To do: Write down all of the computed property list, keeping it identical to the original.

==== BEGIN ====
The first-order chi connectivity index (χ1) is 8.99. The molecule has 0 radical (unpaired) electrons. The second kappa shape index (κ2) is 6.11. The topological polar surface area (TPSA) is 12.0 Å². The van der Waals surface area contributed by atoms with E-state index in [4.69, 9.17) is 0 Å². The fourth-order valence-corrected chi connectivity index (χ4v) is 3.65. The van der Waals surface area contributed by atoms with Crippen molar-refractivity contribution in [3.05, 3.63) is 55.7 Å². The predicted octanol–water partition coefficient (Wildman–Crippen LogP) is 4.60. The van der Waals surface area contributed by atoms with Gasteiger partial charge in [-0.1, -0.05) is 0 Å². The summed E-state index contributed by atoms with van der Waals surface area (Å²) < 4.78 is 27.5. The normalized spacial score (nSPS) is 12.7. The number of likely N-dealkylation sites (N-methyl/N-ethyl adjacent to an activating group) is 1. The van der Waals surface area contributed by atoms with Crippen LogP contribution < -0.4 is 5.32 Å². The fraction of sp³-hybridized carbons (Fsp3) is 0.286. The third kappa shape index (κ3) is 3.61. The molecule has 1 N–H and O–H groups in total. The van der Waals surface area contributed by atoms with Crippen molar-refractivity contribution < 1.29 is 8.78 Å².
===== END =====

The first-order chi connectivity index (χ1) is 8.99. The molecule has 0 radical (unpaired) electrons. The second kappa shape index (κ2) is 6.11. The topological polar surface area (TPSA) is 12.0 Å². The van der Waals surface area contributed by atoms with E-state index in [4.69, 9.17) is 0 Å². The fourth-order valence-corrected chi connectivity index (χ4v) is 3.65. The van der Waals surface area contributed by atoms with Crippen molar-refractivity contribution in [3.05, 3.63) is 55.7 Å². The predicted octanol–water partition coefficient (Wildman–Crippen LogP) is 4.60. The van der Waals surface area contributed by atoms with Gasteiger partial charge in [-0.1, -0.05) is 0 Å². The summed E-state index contributed by atoms with van der Waals surface area (Å²) < 4.78 is 27.5. The normalized spacial score (nSPS) is 12.7. The number of likely N-dealkylation sites (N-methyl/N-ethyl adjacent to an activating group) is 1. The van der Waals surface area contributed by atoms with Crippen LogP contribution < -0.4 is 5.32 Å². The fraction of sp³-hybridized carbons (Fsp3) is 0.286. The third kappa shape index (κ3) is 3.61. The molecule has 1 N–H and O–H groups in total. The van der Waals surface area contributed by atoms with Crippen molar-refractivity contribution < 1.29 is 8.78 Å².